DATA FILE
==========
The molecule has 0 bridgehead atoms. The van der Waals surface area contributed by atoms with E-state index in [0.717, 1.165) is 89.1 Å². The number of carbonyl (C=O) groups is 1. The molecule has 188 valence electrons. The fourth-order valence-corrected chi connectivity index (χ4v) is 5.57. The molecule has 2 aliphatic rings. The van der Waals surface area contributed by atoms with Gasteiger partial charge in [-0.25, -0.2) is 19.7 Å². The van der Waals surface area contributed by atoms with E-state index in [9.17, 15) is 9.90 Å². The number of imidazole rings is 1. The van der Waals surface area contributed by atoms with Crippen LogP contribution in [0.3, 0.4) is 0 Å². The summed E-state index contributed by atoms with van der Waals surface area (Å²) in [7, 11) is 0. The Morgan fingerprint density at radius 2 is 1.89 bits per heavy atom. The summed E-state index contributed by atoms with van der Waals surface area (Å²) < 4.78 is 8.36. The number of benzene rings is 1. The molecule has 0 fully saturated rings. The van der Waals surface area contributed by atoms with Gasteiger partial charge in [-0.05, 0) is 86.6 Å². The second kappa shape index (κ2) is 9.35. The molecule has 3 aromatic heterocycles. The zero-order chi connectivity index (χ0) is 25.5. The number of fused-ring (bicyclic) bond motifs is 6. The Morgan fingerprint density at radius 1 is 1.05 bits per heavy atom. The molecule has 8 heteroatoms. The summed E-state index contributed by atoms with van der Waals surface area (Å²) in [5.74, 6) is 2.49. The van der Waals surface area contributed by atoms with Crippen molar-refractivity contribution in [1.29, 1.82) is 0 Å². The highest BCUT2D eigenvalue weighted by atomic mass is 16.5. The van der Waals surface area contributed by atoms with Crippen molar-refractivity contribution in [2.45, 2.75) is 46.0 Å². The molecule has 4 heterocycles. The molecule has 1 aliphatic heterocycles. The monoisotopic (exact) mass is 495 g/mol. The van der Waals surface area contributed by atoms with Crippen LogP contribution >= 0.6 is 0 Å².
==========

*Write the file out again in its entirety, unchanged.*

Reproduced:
The molecule has 0 bridgehead atoms. The van der Waals surface area contributed by atoms with E-state index in [0.717, 1.165) is 89.1 Å². The number of carbonyl (C=O) groups is 1. The molecule has 188 valence electrons. The fourth-order valence-corrected chi connectivity index (χ4v) is 5.57. The molecule has 2 aliphatic rings. The van der Waals surface area contributed by atoms with Gasteiger partial charge in [-0.25, -0.2) is 19.7 Å². The van der Waals surface area contributed by atoms with E-state index in [9.17, 15) is 9.90 Å². The number of imidazole rings is 1. The van der Waals surface area contributed by atoms with Crippen LogP contribution in [0.3, 0.4) is 0 Å². The summed E-state index contributed by atoms with van der Waals surface area (Å²) in [7, 11) is 0. The Morgan fingerprint density at radius 2 is 1.89 bits per heavy atom. The summed E-state index contributed by atoms with van der Waals surface area (Å²) < 4.78 is 8.36. The number of benzene rings is 1. The molecule has 0 fully saturated rings. The van der Waals surface area contributed by atoms with Gasteiger partial charge in [-0.05, 0) is 86.6 Å². The second kappa shape index (κ2) is 9.35. The molecule has 3 aromatic heterocycles. The zero-order chi connectivity index (χ0) is 25.5. The number of fused-ring (bicyclic) bond motifs is 6. The Morgan fingerprint density at radius 1 is 1.05 bits per heavy atom. The molecule has 8 heteroatoms. The summed E-state index contributed by atoms with van der Waals surface area (Å²) in [5.74, 6) is 2.49. The van der Waals surface area contributed by atoms with Crippen molar-refractivity contribution in [1.29, 1.82) is 0 Å². The highest BCUT2D eigenvalue weighted by atomic mass is 16.5. The van der Waals surface area contributed by atoms with Crippen molar-refractivity contribution in [2.45, 2.75) is 46.0 Å². The molecule has 4 heterocycles. The molecule has 1 aliphatic heterocycles. The monoisotopic (exact) mass is 495 g/mol. The van der Waals surface area contributed by atoms with Crippen LogP contribution >= 0.6 is 0 Å².